New York City's Bold Human Services Re-Engineering Bears Watching (Opinion)

HHS-Connect attempts to integrate Health and Human Services to produce better outcomes.

by / September 1, 2009

In March, my colleague Tod Newcombe, editor of our sister publication, Public CIO, and I traveled to Brooklyn, N.Y., to meet with a group of city government officials. We were there to hear about HHS-Connect, an ambitious plan to integrate information and activities across nine New York City health and human services agencies serving 3 million people.

Linda Gibbs, New York City's deputy mayor for Health and Human Services, and her CIO Kamal Bherwani, had asked us to host a meeting where HHS-Connect stakeholders and outside experts could assess -- and if necessary, critique -- the initiative's progress so far.

So for three hours, we got an inside look at project management and IT governance on a massive scale. Among other things, we came away impressed with the level of planning and risk management. It was also clear that HHS-Connect had built substantial buy-in: The meeting was attended by commissioners of several of the city's largest social services agencies, and it drew high-level representation from New York's Office of Management and Budget.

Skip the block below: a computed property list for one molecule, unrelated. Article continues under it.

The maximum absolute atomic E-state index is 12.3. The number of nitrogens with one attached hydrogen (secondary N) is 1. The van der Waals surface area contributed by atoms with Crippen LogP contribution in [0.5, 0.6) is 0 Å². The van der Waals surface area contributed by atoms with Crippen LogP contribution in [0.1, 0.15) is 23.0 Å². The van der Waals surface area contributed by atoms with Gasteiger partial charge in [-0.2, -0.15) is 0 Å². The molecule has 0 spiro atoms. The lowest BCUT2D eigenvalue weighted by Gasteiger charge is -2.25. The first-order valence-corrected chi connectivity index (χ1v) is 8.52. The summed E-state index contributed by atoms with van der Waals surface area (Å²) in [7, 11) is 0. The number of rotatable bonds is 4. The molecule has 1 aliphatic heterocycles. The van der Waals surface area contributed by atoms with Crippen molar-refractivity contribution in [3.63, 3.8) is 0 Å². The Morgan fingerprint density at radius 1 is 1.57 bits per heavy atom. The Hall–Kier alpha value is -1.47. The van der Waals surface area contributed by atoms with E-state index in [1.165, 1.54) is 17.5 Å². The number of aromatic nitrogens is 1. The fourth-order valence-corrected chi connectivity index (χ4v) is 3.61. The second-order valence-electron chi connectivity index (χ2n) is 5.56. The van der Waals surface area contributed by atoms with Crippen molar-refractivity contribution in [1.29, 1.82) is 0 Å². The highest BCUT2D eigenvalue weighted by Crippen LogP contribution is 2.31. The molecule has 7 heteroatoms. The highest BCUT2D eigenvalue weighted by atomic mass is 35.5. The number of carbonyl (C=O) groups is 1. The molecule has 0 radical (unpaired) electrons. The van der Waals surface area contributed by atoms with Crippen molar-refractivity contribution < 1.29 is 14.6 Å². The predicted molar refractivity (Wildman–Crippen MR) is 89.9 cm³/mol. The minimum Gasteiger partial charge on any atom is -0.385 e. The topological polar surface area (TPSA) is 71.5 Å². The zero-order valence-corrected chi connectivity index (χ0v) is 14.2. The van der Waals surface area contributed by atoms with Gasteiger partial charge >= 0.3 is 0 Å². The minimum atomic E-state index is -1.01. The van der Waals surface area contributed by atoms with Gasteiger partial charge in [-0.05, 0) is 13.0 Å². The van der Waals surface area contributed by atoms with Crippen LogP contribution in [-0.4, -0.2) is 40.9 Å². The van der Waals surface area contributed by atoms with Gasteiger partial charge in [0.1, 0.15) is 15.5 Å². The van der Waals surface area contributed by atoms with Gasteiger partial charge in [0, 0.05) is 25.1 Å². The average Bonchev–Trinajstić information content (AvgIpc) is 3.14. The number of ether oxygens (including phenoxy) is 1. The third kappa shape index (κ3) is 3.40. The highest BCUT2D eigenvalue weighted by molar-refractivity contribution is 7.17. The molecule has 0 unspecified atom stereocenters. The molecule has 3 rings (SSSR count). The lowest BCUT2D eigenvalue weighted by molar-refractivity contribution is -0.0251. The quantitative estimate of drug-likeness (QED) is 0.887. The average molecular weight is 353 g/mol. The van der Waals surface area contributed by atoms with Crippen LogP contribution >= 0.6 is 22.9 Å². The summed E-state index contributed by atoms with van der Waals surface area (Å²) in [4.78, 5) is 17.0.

Our conversation in March was off-the-record, but what we learned led to this month's cover story. Through extensive interviews with Gibbs, Bherwani, major stakeholder agencies and some early users, the article paints a detailed picture of New York City's effort to re-engineer the delivery of social services.

It's a work in progress -- but crucial progress is being made, like the creation of a Common Client Index that will become the framework for data sharing among social services organizations. The initiative also posted some quick wins that help build momentum. Last summer, for instance, HHS-Connect -- working with the city Department of Education and others -- launched an online application that allows residents to check their eligibility for the federal school lunch program.

Ultimately, of course, the goal is to achieve better outcomes for the clients of social services programs -- and to ensure that money spent on such programs produces the best results possible. As state and local governments across the nation confront tough budgets, vital social services "safety nets" are being strained as never before. In this environment, we think New York's attempt to rethink how it delivers social services is an important story to report, and one that bears watching in the future.


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